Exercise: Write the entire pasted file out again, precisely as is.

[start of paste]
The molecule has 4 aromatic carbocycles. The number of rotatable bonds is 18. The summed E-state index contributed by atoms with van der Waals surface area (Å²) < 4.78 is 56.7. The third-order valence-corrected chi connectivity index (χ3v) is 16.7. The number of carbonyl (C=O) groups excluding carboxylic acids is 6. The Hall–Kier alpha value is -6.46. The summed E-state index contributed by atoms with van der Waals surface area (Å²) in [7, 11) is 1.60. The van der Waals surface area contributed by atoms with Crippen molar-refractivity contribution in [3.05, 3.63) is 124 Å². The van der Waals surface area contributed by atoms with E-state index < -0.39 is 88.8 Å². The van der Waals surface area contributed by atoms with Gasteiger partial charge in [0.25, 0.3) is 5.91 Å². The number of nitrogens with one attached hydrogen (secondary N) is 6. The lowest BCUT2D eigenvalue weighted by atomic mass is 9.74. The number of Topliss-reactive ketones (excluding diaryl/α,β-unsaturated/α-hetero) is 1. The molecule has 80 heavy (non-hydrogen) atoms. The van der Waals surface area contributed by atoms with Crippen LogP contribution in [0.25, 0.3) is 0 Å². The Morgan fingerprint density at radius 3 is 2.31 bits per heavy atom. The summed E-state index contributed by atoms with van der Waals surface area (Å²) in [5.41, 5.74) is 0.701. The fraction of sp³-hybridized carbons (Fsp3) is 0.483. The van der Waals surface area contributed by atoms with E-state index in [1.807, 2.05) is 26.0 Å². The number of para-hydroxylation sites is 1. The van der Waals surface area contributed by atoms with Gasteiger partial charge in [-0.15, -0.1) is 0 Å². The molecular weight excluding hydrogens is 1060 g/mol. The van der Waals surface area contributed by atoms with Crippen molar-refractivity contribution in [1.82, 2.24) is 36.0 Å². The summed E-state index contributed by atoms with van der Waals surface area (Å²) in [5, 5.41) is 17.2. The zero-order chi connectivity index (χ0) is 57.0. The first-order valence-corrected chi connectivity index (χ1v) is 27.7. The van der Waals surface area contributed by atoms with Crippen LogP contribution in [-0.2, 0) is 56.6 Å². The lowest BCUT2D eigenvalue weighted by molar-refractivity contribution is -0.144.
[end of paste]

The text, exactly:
The molecule has 4 aromatic carbocycles. The number of rotatable bonds is 18. The summed E-state index contributed by atoms with van der Waals surface area (Å²) < 4.78 is 56.7. The third-order valence-corrected chi connectivity index (χ3v) is 16.7. The number of carbonyl (C=O) groups excluding carboxylic acids is 6. The Hall–Kier alpha value is -6.46. The summed E-state index contributed by atoms with van der Waals surface area (Å²) in [7, 11) is 1.60. The van der Waals surface area contributed by atoms with Crippen molar-refractivity contribution in [3.05, 3.63) is 124 Å². The van der Waals surface area contributed by atoms with E-state index < -0.39 is 88.8 Å². The van der Waals surface area contributed by atoms with Gasteiger partial charge in [0.25, 0.3) is 5.91 Å². The number of nitrogens with one attached hydrogen (secondary N) is 6. The lowest BCUT2D eigenvalue weighted by atomic mass is 9.74. The number of Topliss-reactive ketones (excluding diaryl/α,β-unsaturated/α-hetero) is 1. The molecule has 80 heavy (non-hydrogen) atoms. The van der Waals surface area contributed by atoms with Crippen LogP contribution in [0.25, 0.3) is 0 Å². The Morgan fingerprint density at radius 3 is 2.31 bits per heavy atom. The summed E-state index contributed by atoms with van der Waals surface area (Å²) in [5.41, 5.74) is 0.701. The fraction of sp³-hybridized carbons (Fsp3) is 0.483. The van der Waals surface area contributed by atoms with E-state index in [1.807, 2.05) is 26.0 Å². The number of para-hydroxylation sites is 1. The van der Waals surface area contributed by atoms with Gasteiger partial charge in [-0.15, -0.1) is 0 Å². The molecular weight excluding hydrogens is 1060 g/mol. The van der Waals surface area contributed by atoms with Crippen molar-refractivity contribution in [1.82, 2.24) is 36.0 Å². The summed E-state index contributed by atoms with van der Waals surface area (Å²) in [5, 5.41) is 17.2. The zero-order chi connectivity index (χ0) is 57.0. The first-order valence-corrected chi connectivity index (χ1v) is 27.7. The van der Waals surface area contributed by atoms with Crippen LogP contribution in [-0.2, 0) is 56.6 Å². The lowest BCUT2D eigenvalue weighted by molar-refractivity contribution is -0.144.